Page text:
Autism research initiative is a coup for state

Atlanta is the home of a new autism “center of excellence,’’ thanks to a federal grant of more than $8.3 million to Emory University.

The funding from the National Institutes of Health will launch a collaborative research initiative involving the Marcus Autism Center at Children’s Healthcare of Atlanta, the Department of Pediatrics at Emory School of Medicine, and the Yerkes Primate Research Center at Emory.

The center will be one of only three autism centers of excellence in the country. The research will focus on developing early detection and treatment for autism, along with looking into causes of the brain disorder.

The Marcus Center saw 5,600 children in 2011, making it the leading autism center in the U.S., officials said. A news conference Thursday at the state Capitol announced the grant and the center of excellence designation.

One of every 88 U.S. children is diagnosed with an autism spectrum disorder. In Georgia, the rate is even higher –- one in every 84 children. Ami Klin, director of the Autism Center of Excellence and the Marcus Autism Center, told GHN that the state’s higher rate is due to broader detection and awareness efforts in Georgia.

Gov. Nathan Deal, speaking at the news conference, noted the magnitude of the autism problem and its effects not just on families but on communities. He called the autism initiative “a great opportunity for the state of Georgia.’’

“Georgia has a history of achieving great things through partnerships,’’ Deal said. The grant will make Georgia a national leader in research and treatment of autism, he said.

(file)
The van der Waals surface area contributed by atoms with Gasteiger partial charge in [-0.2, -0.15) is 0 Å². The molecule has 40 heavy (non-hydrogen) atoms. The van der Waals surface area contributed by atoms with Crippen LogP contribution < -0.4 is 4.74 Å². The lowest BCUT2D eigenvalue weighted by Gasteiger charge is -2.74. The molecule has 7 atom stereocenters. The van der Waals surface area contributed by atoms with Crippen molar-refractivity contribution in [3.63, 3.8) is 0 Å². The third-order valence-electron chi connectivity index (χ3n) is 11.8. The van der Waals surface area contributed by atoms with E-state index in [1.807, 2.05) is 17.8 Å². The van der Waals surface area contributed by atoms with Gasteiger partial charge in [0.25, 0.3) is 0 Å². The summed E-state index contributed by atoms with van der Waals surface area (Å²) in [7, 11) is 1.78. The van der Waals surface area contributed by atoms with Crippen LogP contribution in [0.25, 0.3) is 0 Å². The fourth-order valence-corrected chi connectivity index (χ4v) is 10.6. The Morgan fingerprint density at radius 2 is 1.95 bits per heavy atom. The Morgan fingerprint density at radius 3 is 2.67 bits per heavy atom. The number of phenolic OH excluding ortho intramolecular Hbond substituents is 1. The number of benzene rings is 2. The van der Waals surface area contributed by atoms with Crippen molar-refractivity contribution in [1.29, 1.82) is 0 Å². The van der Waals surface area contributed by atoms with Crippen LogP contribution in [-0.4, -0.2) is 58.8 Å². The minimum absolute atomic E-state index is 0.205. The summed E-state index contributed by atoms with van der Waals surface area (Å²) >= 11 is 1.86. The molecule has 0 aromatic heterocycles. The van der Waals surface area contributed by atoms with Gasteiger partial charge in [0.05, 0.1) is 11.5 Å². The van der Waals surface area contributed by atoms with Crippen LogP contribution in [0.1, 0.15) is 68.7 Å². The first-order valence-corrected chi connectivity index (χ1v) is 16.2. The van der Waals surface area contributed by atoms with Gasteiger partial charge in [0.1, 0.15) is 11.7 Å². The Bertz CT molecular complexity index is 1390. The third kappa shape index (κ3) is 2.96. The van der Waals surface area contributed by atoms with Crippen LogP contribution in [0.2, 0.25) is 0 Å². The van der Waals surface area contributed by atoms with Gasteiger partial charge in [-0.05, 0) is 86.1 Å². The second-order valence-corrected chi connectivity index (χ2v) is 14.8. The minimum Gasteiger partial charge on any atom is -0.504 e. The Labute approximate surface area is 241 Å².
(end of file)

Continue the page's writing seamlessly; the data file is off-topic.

The center of excellence will bring together more than 25 researchers and physicians, along with Florida State University researchers.

Bernie Marcus, a co-founder of Home Depot who established the autism center that bears his name in 1991, said in a statement that the research ‘‘is going to have an enormous impact on thousands of lives. This research collaboration will transform the way we identify and care for children with autism, allowing us to better serve them and their families.’’

Klin, also a Georgia Research Alliance Eminent Scholar, called the research collaboration “a moment of promise,’’ citing the linguistic, intellectual and behavioral challenges faced by children with autism.

He said markers of risk for autism spectrum disorder can be identified early in infancy. Researchers have uncovered factors that can predict an autism spectrum disorder in the first six months of life.

The younger children are when their autism is detected and treated, the better opportunity they have to reach their full potential.

Doug Hertz, chairman of Children’s Healthcare of Atlanta’s board, said at the news conference that Klin is a ‘‘rock star’’ in autism research.

Klin said, “Autism is a huge challenge, but it represents tremendous opportunities.’’

He said he would like to see early detection of autism — in the first six months of life — be widespread in communities, along with early intervention. With the autism collaboration, Klin said, “there is an equal emphasis on treatment.’’

Mike Cassidy, president and CEO of the Georgia Research Alliance, agreed that the autism collaboration represents a milestone, part of ‘‘a defining moment’’ for scientific research in the state.